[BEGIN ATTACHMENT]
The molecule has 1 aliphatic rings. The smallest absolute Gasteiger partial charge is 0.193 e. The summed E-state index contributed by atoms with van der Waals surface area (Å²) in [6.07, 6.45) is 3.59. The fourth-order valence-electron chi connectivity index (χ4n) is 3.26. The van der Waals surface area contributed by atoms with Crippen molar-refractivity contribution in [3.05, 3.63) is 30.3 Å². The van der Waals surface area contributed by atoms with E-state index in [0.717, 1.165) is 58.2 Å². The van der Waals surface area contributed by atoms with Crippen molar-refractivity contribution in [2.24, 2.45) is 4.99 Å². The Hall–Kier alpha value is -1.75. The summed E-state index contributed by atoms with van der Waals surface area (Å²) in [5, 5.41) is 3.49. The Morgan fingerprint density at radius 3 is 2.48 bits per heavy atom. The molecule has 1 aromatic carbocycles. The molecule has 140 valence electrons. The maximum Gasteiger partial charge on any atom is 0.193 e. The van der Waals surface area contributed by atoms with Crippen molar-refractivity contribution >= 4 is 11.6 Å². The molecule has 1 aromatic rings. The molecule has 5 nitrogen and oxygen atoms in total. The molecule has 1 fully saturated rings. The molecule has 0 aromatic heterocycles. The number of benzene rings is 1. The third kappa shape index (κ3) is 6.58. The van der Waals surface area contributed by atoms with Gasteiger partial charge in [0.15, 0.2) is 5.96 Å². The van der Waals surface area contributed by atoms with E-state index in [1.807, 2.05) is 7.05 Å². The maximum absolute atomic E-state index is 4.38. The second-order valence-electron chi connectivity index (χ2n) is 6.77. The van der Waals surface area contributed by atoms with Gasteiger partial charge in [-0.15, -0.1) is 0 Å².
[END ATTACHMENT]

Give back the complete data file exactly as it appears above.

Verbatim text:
The molecule has 1 aliphatic rings. The smallest absolute Gasteiger partial charge is 0.193 e. The summed E-state index contributed by atoms with van der Waals surface area (Å²) in [6.07, 6.45) is 3.59. The fourth-order valence-electron chi connectivity index (χ4n) is 3.26. The van der Waals surface area contributed by atoms with Crippen molar-refractivity contribution in [3.05, 3.63) is 30.3 Å². The van der Waals surface area contributed by atoms with E-state index in [0.717, 1.165) is 58.2 Å². The van der Waals surface area contributed by atoms with Crippen molar-refractivity contribution in [2.24, 2.45) is 4.99 Å². The Hall–Kier alpha value is -1.75. The summed E-state index contributed by atoms with van der Waals surface area (Å²) in [5, 5.41) is 3.49. The Morgan fingerprint density at radius 3 is 2.48 bits per heavy atom. The molecule has 1 aromatic carbocycles. The molecule has 140 valence electrons. The maximum Gasteiger partial charge on any atom is 0.193 e. The van der Waals surface area contributed by atoms with Crippen molar-refractivity contribution >= 4 is 11.6 Å². The molecule has 1 aromatic rings. The molecule has 5 nitrogen and oxygen atoms in total. The molecule has 1 fully saturated rings. The molecule has 0 aromatic heterocycles. The number of benzene rings is 1. The third kappa shape index (κ3) is 6.58. The van der Waals surface area contributed by atoms with Gasteiger partial charge in [0.15, 0.2) is 5.96 Å². The van der Waals surface area contributed by atoms with E-state index in [1.807, 2.05) is 7.05 Å². The maximum absolute atomic E-state index is 4.38. The second-order valence-electron chi connectivity index (χ2n) is 6.77. The van der Waals surface area contributed by atoms with Gasteiger partial charge in [-0.15, -0.1) is 0 Å².